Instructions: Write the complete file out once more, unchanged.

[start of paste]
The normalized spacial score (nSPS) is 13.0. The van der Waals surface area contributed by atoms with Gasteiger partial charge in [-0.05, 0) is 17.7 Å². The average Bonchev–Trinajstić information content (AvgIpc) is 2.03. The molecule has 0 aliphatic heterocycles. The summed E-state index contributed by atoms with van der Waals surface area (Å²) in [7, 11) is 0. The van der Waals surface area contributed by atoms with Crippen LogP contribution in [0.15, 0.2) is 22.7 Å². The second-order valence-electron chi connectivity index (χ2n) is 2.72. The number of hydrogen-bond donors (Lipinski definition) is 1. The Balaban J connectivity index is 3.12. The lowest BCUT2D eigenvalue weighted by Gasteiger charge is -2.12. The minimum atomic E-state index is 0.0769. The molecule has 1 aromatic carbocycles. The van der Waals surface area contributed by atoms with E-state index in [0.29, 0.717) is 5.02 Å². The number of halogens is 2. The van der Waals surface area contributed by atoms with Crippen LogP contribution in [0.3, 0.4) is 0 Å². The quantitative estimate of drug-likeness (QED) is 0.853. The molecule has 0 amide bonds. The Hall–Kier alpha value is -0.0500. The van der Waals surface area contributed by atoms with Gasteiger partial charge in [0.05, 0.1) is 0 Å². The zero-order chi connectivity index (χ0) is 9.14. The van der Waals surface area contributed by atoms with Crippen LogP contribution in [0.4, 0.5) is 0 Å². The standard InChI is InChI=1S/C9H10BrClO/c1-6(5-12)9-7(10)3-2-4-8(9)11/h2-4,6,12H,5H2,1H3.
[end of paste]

The normalized spacial score (nSPS) is 13.0. The van der Waals surface area contributed by atoms with Gasteiger partial charge in [-0.05, 0) is 17.7 Å². The average Bonchev–Trinajstić information content (AvgIpc) is 2.03. The molecule has 0 aliphatic heterocycles. The summed E-state index contributed by atoms with van der Waals surface area (Å²) in [7, 11) is 0. The van der Waals surface area contributed by atoms with Crippen LogP contribution in [0.15, 0.2) is 22.7 Å². The second-order valence-electron chi connectivity index (χ2n) is 2.72. The number of hydrogen-bond donors (Lipinski definition) is 1. The Balaban J connectivity index is 3.12. The lowest BCUT2D eigenvalue weighted by Gasteiger charge is -2.12. The minimum atomic E-state index is 0.0769. The molecule has 1 aromatic carbocycles. The van der Waals surface area contributed by atoms with E-state index in [0.29, 0.717) is 5.02 Å². The number of halogens is 2. The van der Waals surface area contributed by atoms with Crippen LogP contribution in [0.3, 0.4) is 0 Å². The quantitative estimate of drug-likeness (QED) is 0.853. The molecule has 0 amide bonds. The Hall–Kier alpha value is -0.0500. The van der Waals surface area contributed by atoms with Gasteiger partial charge in [0.05, 0.1) is 0 Å². The zero-order chi connectivity index (χ0) is 9.14. The van der Waals surface area contributed by atoms with Crippen LogP contribution in [0.4, 0.5) is 0 Å². The standard InChI is InChI=1S/C9H10BrClO/c1-6(5-12)9-7(10)3-2-4-8(9)11/h2-4,6,12H,5H2,1H3.